Effective use of an advanced airway requires maintenance of knowledge and skills through frequent practice.
Providers should have a second (backup) strategy for airway management and ventilation in readiness if unable to establish the first-choice airway adjunct. Bag-mask ventilation may serve as such a backup strategy.
Once an advanced airway is inserted, immediately perform a thorough assessment to ensure that the airway is properly positioned. This assessment should not interrupt chest compressions (see Clinical Assessment of Tracheal Tube Placement, below).
Bag-mask ventilation requires skill and proficiency. The choice of bag-mask device versus advanced airway insertion, then, is determined by the skill and experience of the provider as well as the needs of the patient (See (Figure 1)).
If an advanced airway is used, the supraglottic airway can be used for adults with out of hospital cardiac arrest in settings with low tracheal intubation success rate or minimal training opportunities for endotracheal tube placement. (Class IIb, LOE B-R) (2019 ACLS)
If an advanced airway is used, either the supraglottic airway or endotracheal tube can be used for adults with out-of-hospital cardiac arrest in settings with high tracheal intubation success rates or optimal training opportunities for endotracheal tube placement. (Class IIa LOE B-R) (2019 ACLS)
If an advanced airway is used in the in-hospital setting by expert providers trained in these procedures, either the supraglottic airway or endotracheal tube can be used. (Class IIa LOE B-R) (2019 ACLS)
Recommendations for advanced airway placement presume that the provider has the initial training and skills as well as the ongoing experience to insert the airway and verify proper position with minimal interruption in chest compressions.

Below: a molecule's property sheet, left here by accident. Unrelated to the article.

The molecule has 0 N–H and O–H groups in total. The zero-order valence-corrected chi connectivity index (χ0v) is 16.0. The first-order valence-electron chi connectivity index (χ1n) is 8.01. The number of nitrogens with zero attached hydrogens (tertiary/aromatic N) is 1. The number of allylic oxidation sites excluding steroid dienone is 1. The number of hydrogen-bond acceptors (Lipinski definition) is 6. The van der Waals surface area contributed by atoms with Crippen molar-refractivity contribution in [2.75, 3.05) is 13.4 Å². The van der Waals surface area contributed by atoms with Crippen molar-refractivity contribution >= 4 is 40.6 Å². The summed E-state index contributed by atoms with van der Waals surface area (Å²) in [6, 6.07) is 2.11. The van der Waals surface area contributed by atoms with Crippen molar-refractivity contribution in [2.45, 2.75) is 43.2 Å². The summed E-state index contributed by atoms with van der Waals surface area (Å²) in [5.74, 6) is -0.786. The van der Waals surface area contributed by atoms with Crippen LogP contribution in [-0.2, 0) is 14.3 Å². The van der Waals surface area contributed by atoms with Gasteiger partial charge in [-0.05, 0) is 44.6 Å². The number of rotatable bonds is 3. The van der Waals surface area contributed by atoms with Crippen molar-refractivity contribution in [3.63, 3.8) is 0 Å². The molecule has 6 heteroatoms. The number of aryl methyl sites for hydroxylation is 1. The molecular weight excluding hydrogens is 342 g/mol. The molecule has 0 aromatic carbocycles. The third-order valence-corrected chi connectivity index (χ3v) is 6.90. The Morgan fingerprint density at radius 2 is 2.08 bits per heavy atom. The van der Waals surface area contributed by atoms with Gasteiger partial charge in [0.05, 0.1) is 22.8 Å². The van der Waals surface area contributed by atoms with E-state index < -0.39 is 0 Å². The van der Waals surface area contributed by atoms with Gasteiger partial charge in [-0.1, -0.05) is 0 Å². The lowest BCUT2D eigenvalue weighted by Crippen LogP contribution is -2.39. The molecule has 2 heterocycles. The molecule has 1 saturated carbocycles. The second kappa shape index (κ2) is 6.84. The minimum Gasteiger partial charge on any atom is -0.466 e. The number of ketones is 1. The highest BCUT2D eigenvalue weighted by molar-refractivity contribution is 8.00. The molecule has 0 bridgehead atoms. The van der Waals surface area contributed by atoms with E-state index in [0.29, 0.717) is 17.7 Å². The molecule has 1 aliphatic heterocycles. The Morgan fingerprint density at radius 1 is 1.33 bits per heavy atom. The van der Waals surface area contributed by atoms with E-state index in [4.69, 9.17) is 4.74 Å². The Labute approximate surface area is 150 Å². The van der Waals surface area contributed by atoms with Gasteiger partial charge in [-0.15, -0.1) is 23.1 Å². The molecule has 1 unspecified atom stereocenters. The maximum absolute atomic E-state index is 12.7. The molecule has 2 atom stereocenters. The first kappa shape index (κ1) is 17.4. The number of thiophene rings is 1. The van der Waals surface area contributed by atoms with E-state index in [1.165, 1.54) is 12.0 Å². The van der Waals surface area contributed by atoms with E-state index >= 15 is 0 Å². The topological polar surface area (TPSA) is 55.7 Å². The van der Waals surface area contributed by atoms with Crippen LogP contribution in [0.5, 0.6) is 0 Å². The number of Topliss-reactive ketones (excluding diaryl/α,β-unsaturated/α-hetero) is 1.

Emergency Medical Services systems that perform prehospital intubation should provide a program of ongoing quality improvement to minimize complications and to track overall supraglottic airway and endotracheal tube placement success rates. (Class I, LOE C-EO) (2019 ACLS)
For a patient with perfusing rhythm who requires intubation, pulse oximetry and electrocardiographic (ECG) status should be monitored continuously during airway placement. Intubation attempts should be interrupted to provide oxygenation and ventilation as needed.
Attempts at endotracheal intubation during CPR have been associated with unrecognized tube misplacement or displacement as well as prolonged interruptions in chest compression.
Clinical assessment to confirm endotracheal intubation consists of visualizing chest expansion bilaterally and listening over the epigastrum (breath sounds should not be heard) and the lung fields bilaterally (breath sounds should be equal and adequate). A devices should also be used to confirm correct placement of the tube in the trachea.
Continuous waveform capnography is recommended in addition to clinical assessment as the most reliable method of confirming and monitoring correct placement of an endotracheal tube. (Class I, LOE C-LD) (2015 Part 7)
If continuous waveform capnometry is not available, a nonwaveform carbon dioxide (CO2) detector, esophageal detector device, or ultrasound used by an experienced operator is a reasonable alternative. (Class IIa, LOE C-LD) (2015 Part 7)